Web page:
Schools Are Still Underreporting Sexual Harassment and AssaultNovember 02, 2018
Students should be able to go to school free from experiencing sexual harassment or violence. That’s the promise made over 45 years ago by Title IX of the Education Amendments of 1972, which prohibited sex discrimination in any educational institution or program receiving federal funding.
Unfortunately, despite Title IX’s best efforts, and the additional protections afforded to students by the federal Clery Act and other state and local laws, sexual harassment and violence still interfere with the education of too many students. Even more alarming is that many schools make it difficult for students to come forward and that schools fail to properly report incidents of sexual harassment and violence when they occur. As a result, many students remain negatively impacted by unlawful sex discrimination in schools.
AAUW research has found that women on college campuses and girls in junior high and high school frequently experience sexual harassment, sexual abuse or assault, and other crimes or behavior that constitute sex discrimination under Title IX. These experiences hurt their ability to focus on their academic goals and can diminish their equal access to educational opportunities. But educational institutions frequently fail to accurately report the sexual harassment or assault that is occurring on their watch.
AAUW analyzed data from colleges and universities that participated in federal financial aid programs (virtually all institutions of higher education in the United States, including private ones) and from public and public charter P-12 institutions that receive federal financial assistance from the Department of Education. That analysis revealed that the vast majority of institutions do not disclose any reported incidents of sexual harassment or sexual assault. Such underreporting may be due to individual student fears of reporting to school authorities or law enforcement; procedural gaps in how institutions record or respond to incidents; a reluctance on the part of institutions to be associated with these problems; or a combination of these factors. But regardless of the reasons, educational institutions have a legal responsibility to accurately monitor, disclose, and diligently respond to sexual harassment and assault.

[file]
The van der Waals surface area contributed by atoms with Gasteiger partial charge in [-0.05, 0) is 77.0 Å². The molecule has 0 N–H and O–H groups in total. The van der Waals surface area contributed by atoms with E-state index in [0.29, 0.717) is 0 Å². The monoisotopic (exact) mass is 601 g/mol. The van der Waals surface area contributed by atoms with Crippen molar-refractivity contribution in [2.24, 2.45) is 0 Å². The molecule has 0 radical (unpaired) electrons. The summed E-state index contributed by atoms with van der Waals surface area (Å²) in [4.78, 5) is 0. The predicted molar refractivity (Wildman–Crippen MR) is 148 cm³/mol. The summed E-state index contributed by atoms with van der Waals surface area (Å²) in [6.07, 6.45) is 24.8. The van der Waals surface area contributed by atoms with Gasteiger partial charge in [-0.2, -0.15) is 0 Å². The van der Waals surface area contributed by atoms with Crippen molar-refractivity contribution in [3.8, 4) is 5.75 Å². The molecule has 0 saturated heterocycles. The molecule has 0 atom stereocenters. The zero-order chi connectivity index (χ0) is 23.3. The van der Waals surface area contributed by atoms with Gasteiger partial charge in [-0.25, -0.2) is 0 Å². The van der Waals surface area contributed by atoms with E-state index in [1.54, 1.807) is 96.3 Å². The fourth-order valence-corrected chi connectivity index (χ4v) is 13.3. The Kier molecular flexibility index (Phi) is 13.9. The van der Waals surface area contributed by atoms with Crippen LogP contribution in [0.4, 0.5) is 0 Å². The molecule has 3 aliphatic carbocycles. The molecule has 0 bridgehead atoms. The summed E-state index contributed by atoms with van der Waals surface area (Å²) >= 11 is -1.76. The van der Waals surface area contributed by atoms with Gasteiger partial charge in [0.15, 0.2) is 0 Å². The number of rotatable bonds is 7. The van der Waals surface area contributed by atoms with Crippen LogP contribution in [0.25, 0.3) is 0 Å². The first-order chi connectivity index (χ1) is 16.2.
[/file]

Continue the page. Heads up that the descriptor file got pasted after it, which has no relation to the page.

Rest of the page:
89 Percent of College Campuses Reported Zero Incidents of Rape in 2016
The Jeanne Clery Disclosure of Campus Security Policy and Campus Crime Statistics Act (Clery Act), passed in 1990, requires colleges and universities to disclose campus crime statistics and security information annually and to report this information to the Department of Education. But AAUW analysis of data reported under the Clery Act shows that the vast majority (89 percent) of 11,000 college and university campuses failed to disclose even a single reported incident of rape in 2016, despite numerous studies showing that rape is common on campuses.
In addition, AAUW analysis found low rates overall of reports of sexual assault, including rape and fondling, domestic violence, dating violence, and stalking. Altogether, nearly four in five (77 percent) of campuses reported zero incidents of sexual assault, including rape and fondling, domestic violence, dating violence, and stalking — a shocking statistic given how frequently these incidents occur on campuses.
Underreporting occurs across different institution types. Even when considering only institutions’ primary campuses and the institutions with at least 250 students — excluding the smallest institutions, as well as the secondary campus locations of multi-campus institutions, such as international facilities or off-site research labs — many campuses still fail to disclose reported incidents across these categories. Half of these campuses (49 percent) fail to disclose reported incidents in any of the five categories.